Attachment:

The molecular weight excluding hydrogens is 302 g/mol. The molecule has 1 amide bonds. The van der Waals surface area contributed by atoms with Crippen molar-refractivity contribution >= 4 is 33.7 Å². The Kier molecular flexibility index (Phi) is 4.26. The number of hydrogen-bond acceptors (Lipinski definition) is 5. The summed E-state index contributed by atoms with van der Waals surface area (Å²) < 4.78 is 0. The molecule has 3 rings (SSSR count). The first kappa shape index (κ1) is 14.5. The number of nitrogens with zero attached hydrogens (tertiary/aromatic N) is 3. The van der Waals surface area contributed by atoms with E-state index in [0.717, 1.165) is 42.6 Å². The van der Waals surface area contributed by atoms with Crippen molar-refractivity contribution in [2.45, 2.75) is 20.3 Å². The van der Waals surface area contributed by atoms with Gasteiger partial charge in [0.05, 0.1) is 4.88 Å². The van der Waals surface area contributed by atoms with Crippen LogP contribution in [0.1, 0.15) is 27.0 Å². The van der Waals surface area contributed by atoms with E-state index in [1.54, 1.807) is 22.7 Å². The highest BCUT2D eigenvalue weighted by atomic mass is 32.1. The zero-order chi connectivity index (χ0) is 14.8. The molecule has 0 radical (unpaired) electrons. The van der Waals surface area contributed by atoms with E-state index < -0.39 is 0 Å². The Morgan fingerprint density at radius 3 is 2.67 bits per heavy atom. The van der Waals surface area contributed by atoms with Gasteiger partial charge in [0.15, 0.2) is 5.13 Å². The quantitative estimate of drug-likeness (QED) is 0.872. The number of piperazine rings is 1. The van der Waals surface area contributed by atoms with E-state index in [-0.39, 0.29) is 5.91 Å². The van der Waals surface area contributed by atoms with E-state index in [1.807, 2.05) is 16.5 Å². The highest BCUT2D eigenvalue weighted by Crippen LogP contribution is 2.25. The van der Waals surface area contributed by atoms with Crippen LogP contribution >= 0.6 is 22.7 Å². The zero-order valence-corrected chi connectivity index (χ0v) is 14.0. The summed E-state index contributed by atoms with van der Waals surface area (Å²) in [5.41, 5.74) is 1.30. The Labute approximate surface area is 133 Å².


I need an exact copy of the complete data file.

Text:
The molecular weight excluding hydrogens is 302 g/mol. The molecule has 1 amide bonds. The van der Waals surface area contributed by atoms with Crippen molar-refractivity contribution >= 4 is 33.7 Å². The Kier molecular flexibility index (Phi) is 4.26. The number of hydrogen-bond acceptors (Lipinski definition) is 5. The summed E-state index contributed by atoms with van der Waals surface area (Å²) < 4.78 is 0. The molecule has 3 rings (SSSR count). The first kappa shape index (κ1) is 14.5. The number of nitrogens with zero attached hydrogens (tertiary/aromatic N) is 3. The van der Waals surface area contributed by atoms with E-state index in [0.717, 1.165) is 42.6 Å². The van der Waals surface area contributed by atoms with Crippen molar-refractivity contribution in [2.45, 2.75) is 20.3 Å². The van der Waals surface area contributed by atoms with Gasteiger partial charge in [0.05, 0.1) is 4.88 Å². The van der Waals surface area contributed by atoms with Crippen LogP contribution in [0.1, 0.15) is 27.0 Å². The van der Waals surface area contributed by atoms with E-state index in [1.54, 1.807) is 22.7 Å². The highest BCUT2D eigenvalue weighted by atomic mass is 32.1. The zero-order chi connectivity index (χ0) is 14.8. The molecule has 0 radical (unpaired) electrons. The van der Waals surface area contributed by atoms with E-state index < -0.39 is 0 Å². The Morgan fingerprint density at radius 3 is 2.67 bits per heavy atom. The van der Waals surface area contributed by atoms with Gasteiger partial charge in [0.15, 0.2) is 5.13 Å². The quantitative estimate of drug-likeness (QED) is 0.872. The number of piperazine rings is 1. The van der Waals surface area contributed by atoms with E-state index in [-0.39, 0.29) is 5.91 Å². The van der Waals surface area contributed by atoms with E-state index in [1.807, 2.05) is 16.5 Å². The highest BCUT2D eigenvalue weighted by Crippen LogP contribution is 2.25. The van der Waals surface area contributed by atoms with Crippen LogP contribution >= 0.6 is 22.7 Å². The zero-order valence-corrected chi connectivity index (χ0v) is 14.0. The summed E-state index contributed by atoms with van der Waals surface area (Å²) in [5.41, 5.74) is 1.30. The Labute approximate surface area is 133 Å².